Journalista for Aug. 4, 2010: Just the typewriters and a loaded gun

Posted by on August 4th, 2010 at 3:54 AM

 

 

“This was really a nothing post, except it kind of illustrates how boringly most comics are put together. It should really be a sort of Paul Schraderesque ‘well, we did a pile of cocaine the size of Sally Field, and then it turned out it was actually just Sally Field covered in cocaine, so we all did her, even Robert Towne’s dog, and then we ramraided a store and stole twelve typewriters, and then Peter Boyle beat us all unconscious and shoved peyote down our throats, and when we came to he was gone and there was just the typewriters and a loaded gun, so we menaced all the typewriters with the gun until one of them shat out the script we wanted, and somehow three weeks had gone by, and John Milius came by with a surfboard and a harpoon gun and said ‘let’s find us an artist’ and…'”

 

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Does this sequence from a Swedish translation of Akira Toriyama’s Dragonball skirt the letter of the law?

 

Recently posted to our homepage:

  • Presenting an audio recording from the “Graphic Novels: The Personal Touch” Panel, featuring Gabrielle Bell, Howard Cruse, Vanessa Davis, Larry Marder, Jillian Tamaki and Carol Tyler in a conversation moderated by Shaenon Garrity.
  •  

  • International comics: Fredrik Strömberg examines the sentencing of a manga translator for the possession of drawn images under the Swedish child pornography act.
  •  

  • International comics: Juan M. Dominguez looks at the classic Argentinian strip, Las aventuras de Pi-Pió.
  •  

  • R.C. Harvey digs into the question of whether Comic-Con International should leave San Diego.
  •  

  • Over at The Hooded Utilitarian, Richard Cook looks back at the history of The Flash.

And in the news…

 

Above the Fold

 

Life in interesting times

  • Brigid Alverson notes that scanlation-aggregation site OneManga has kept its pledge to remove all unauthorized manga translations from its pages.
  •  

  • Andrew Clark investigates the recent announcement that U.S. bookstore chain Barnes & Noble may go up for sale. But is it really that simple? Sarah Weinman says “no”:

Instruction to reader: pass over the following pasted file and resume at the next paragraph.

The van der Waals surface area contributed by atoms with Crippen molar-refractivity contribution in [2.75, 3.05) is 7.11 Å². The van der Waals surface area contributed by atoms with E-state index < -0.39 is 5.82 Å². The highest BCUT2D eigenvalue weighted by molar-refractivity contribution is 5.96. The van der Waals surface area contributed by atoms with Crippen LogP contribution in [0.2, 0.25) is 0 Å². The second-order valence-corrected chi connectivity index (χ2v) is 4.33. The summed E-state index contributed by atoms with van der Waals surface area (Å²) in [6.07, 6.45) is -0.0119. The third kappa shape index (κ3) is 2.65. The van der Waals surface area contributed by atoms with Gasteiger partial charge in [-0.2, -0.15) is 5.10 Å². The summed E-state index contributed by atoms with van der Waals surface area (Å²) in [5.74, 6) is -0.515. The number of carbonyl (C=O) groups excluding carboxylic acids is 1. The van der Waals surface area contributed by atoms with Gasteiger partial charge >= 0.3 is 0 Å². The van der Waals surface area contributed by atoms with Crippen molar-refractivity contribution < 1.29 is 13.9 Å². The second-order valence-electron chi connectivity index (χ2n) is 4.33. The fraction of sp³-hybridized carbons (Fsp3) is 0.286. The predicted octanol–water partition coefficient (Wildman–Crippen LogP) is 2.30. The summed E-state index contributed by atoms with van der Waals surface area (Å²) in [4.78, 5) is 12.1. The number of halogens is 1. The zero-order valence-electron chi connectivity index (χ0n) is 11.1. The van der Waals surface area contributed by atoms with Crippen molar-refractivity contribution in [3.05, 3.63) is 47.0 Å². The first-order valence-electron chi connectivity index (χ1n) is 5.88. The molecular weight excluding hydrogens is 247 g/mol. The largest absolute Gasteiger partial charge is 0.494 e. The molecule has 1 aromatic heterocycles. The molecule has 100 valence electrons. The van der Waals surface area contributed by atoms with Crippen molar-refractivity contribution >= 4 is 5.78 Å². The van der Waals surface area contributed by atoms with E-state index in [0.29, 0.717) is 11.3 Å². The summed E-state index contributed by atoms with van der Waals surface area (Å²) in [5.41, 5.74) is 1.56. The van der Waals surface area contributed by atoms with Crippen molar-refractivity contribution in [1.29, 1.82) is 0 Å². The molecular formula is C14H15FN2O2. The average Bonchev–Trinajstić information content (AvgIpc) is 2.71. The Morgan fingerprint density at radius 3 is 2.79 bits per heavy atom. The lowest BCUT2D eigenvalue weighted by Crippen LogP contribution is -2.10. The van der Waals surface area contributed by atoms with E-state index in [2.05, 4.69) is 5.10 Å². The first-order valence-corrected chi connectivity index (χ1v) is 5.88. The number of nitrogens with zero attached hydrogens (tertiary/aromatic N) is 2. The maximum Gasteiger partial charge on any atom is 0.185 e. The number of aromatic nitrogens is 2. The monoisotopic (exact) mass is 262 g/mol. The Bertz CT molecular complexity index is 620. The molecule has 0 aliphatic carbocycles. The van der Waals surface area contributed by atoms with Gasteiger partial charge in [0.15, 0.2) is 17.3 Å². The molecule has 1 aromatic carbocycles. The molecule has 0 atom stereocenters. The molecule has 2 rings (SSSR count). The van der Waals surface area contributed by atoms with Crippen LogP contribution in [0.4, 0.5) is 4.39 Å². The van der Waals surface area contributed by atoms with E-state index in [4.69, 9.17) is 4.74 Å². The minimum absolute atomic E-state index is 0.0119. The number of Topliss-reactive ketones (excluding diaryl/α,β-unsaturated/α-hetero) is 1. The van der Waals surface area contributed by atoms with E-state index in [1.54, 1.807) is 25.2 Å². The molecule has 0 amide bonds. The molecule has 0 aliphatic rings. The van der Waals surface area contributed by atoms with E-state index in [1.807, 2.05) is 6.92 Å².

As DailyFinance indicated several weeks ago, there are several compelling reasons why Barnes & Noble would pursue this particular course of action. There’s the growing e-book business that isn’t moving fast enough for shareholders but would be attractive for private equity. There’s the market capitalization that just keeps dropping (it was $750 million in July, now it’s just over $700 million, and Riggio’s own stake is now a lot less than the $450 million he paid to buy Barnes & Noble’s College division on behalf of the company). And the third and thorniest reason: a man named Ron Burkle.

    (Second link via Matt Blind, who offers commentary.)

  •  

  • Matthew Murray presents his month-to-month estimates for sales of a select number of genre-based indy titles to Direct Market retailers, now updated for June.
  •  

  • Deb Aoki speaks with Yen Press senior editor JuYoun Lee about the mechanics and complications of posting licensed manga online.
  •  

  • Retailer and ComicsPRO president Joe Field squares off with Tom Spurgeon over questions concerning the health of the Direct Market.
  •  

  • YourNabe.com presents a guide to the comics shops of Brooklyn.

 

Joe McCulloch: New this week

A look at the best-sounding books scheduled to hit the comics shops today.

 

 

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Graphic NYC

 

Profiles

 

  • Deb Aoki on Bryan Lee O’Malley

    “I like walking that line where you’re not sure whether what’s happening is real or not. I like it when I can pull the rug out from under you, a little bit!”

 

Also

 

Reviews

 

  • Johanna Draper Carlson on Suppli Vol. 4/5

    “The art often shows women while still — thinking, listening, watching. Their actions are small, fitting within the everyday, such as taking notes or touching up their makeup. They show the normal, adding to the story’s verisimilitude. I shuddered to see Fujii in a situation where she was saying the wrong things because her fears and insecurities overwhelmed her. She couldn’t stop herself, even knowing the results may not be what she hoped.”

 

  • Richard Bruton on Melvin Monster Vol. 2